Thus, it is an object of at least one embodiment of the invention to provide a simple and light-weight patient positioner that may be easily set up and removed from a table of a radiation therapy machine. The gas-filled bladder provides supporting structure that integrates with cushioning foam surrounding the bladder, eliminating the need for rigid cantilevered table elements or the like.

It is another object of at least one embodiment of the invention to provide a compliant and lightweight support structure that does not increase skin dose. The gas filled bladder provides support without interposing significant mass into the radiation beam.

The bladder may be filled with air.

It is thus another object of at least one embodiment of the invention to provide a simple, safe, and readily available gas for the bladder.

Alternatively, the bladder may be filled with helium.

It is thus another object of at least one embodiment of the invention to provide an extremely low-density gas that substantially decreases radiation build-up.

Portions of the elevating support inferior and superior to the opening may also be gas filled bladders.

Thus, it is another object of at least one embodiment of the invention to provide a support surface that provides extremely wide range of access angles for radiation of a prone breast and/or that reduces the build-up of radiation that has previously passed through another material.

The opening may be a notch in the elevating support, open to a side of the elevating support.

Thus, it is an object of at least one embodiment of the invention to provide at least one access angle that is wholly free from intervening support structure.

The elevating support may be substantially symmetric about a horizontal plane so that the first breast may be either the right or left breast and the support surface may accommodate the patient by flipping the support about a horizontal, lateral axis.

Thus, it is an object of at least one embodiment of the invention to provide a support surface that may be used for treatment of either breast without complex adjustment or the like.

The support surface may support the patient in a substantially level attitude above the tabletop.

Thus, it is an object of at least one embodiment of the invention to provide a comfortable attitude for the patient that does not increase pressure on one side of the patient.

The foregoing objects and advantages may not apply to all embodiments of the inventions and are not intended to define the scope of the invention, for which purpose claims are provided. In the following description, reference is made to the accompanying drawings, which form a part hereof, and in which there is shown by way of illustration, a preferred embodiment of the invention. Such embodiment also does not define the scope of the invention and reference must be made therefore to the claims for this purpose.

BRIEF DESCRIPTION OF THE DRAWINGS

FIG. 1 is a perspective view of the support of the present invention as positioned on a treatment table and supporting a prone patient;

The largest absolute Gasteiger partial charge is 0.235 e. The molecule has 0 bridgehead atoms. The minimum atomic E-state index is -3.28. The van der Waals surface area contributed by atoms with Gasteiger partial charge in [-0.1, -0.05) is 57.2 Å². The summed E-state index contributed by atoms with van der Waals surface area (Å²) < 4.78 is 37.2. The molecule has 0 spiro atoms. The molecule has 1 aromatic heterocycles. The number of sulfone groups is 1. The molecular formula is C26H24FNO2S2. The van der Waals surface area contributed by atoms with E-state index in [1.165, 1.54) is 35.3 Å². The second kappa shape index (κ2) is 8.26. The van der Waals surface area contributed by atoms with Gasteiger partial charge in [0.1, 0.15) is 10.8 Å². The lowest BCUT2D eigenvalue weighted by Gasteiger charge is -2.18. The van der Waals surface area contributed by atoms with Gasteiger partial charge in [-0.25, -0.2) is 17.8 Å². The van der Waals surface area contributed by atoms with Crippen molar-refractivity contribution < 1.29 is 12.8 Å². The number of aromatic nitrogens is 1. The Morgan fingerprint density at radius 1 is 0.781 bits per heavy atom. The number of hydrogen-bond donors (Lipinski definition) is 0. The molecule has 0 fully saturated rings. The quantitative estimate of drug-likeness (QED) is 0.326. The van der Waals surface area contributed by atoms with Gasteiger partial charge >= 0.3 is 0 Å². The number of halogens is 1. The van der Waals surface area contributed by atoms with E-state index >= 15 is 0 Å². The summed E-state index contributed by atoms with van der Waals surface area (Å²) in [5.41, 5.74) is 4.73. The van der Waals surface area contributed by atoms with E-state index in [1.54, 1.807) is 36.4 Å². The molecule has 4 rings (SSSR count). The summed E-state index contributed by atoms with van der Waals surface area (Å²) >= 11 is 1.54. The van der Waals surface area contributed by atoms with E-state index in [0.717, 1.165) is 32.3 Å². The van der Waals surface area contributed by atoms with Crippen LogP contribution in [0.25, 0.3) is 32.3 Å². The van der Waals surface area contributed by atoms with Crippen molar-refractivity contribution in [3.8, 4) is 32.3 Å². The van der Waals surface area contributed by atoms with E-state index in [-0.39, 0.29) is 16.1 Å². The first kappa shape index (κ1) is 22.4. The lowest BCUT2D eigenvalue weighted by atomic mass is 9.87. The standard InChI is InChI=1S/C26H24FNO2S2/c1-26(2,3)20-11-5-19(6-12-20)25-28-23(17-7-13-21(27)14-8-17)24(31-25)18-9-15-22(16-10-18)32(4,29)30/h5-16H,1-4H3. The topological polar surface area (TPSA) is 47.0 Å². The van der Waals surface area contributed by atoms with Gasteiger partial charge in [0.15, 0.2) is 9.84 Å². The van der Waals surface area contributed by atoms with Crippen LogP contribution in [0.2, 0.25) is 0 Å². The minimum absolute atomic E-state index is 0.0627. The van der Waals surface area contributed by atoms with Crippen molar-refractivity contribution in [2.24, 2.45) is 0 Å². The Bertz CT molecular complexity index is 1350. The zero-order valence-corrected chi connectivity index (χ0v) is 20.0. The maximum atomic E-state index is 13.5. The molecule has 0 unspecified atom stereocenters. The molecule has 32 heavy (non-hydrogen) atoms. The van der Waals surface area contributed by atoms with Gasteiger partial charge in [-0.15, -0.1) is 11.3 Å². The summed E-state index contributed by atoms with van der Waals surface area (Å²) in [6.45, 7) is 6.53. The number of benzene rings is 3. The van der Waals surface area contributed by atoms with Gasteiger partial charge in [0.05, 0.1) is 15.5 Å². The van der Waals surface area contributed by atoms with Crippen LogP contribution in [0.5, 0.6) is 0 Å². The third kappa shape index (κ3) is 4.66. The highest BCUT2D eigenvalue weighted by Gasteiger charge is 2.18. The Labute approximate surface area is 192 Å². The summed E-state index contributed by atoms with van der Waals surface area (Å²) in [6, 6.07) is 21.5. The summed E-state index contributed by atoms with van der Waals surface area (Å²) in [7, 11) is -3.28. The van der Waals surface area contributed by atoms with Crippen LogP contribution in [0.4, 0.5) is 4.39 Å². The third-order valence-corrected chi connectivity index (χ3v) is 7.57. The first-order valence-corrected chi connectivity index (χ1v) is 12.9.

FIG. 2 is a cross-section through the support and patient of FIG. 1 along line 2-2, showing compression of a right breast upward out of the path of radiation and the pendent extension of the left breast using the present invention;

FIG. 3 is a fragmentary perspective detail of a first embodiment of the present invention, showing a C shaped gas bladder flanked by inferior and superior foam slabs;

FIG. 4 is a figure similar to that of FIG. 3 showing an alternative embodiment with a single block-shaped gas bladder separating the superior and inferior foam slabs; and

FIG. 5 is a chart showing the relative dose of radiation for one embodiment of the present invention as compared to a standard a foam pad at various distances from each, demonstrating the reduced build up of the present invention and the ability of the present invention to correct for some premature build-up when radiation passes through foam.

DETAILED DESCRIPTION OF THE PREFERRED EMBODIMENT

Referring now to FIG. 1, a radiation therapy machine 10 may include a radiation source 12 for directing a radiation beam 14 toward a patient 16 supported on a patient table 18 through a range of angles from two sides of the patient 16.

The present invention provides a patient positioning device 20 that may fit against the upper surface of the patient table 18 so that the patient 16 may lie prone on the upper surface of the patient positioning device 20 for radiation treatment of the breast.

Referring now to FIG. 2, the patient positioning device 20 provides an opening 22 allowing one breast 24 of the patient 16 to extend pendent into the opening 22, drawn by the force of gravity downward toward the table 18. A thickness 19 of the patient positioning device 20 is such as to allow breast 24 to extend downwardly without interference with the table 18.

The remaining breast 24′ is compressed upward towards the patient 16 by a portion of the patient positioning device 20, adjacent to the opening 22. In this way, only breast 24 extends into a generally horizontal treatment window 26, along which radiation beams 14 may pass, while breast 24′ is compressed away from the treatment window 26.

Referring now to FIG. 3, the patient positioning device 20 preferably provides a cushion, extending generally along a longitudinal axis 27, aligned with the superior/inferior axis of the patient 16 when the patient 16 is positioned prone on the patient positioning device 20. A first elastomeric foam block 28, for example, being a closed-cell polyurethane foam, covered with a washable surface, may provide support for the patient's head and neck. Attached to an inferior side of foam block 28 is a C shaped gas bladder 30, defining the opening 22 with a parallelepiped upper leg 32 attached to the foam block 28, spaced from a parallelepiped lower leg 34 in parallel orientation as separated by spacer portion 36, extending approximately halfway across the width of the patient positioning device 20 along a lateral axis 38. The opening 22 is thus generally rectangular such as simplifies construction and surrounded on three sides by the parallelepiped upper leg 32 (on a superior side of the opening 22), the parallelepiped lower leg 34 (on an inferior side of the opening 22) and the spacer portion 36 (on a medial side of the opening 22). The lateral side of the opening 22 is unobstructed to provide free passage by the radiation beams 14.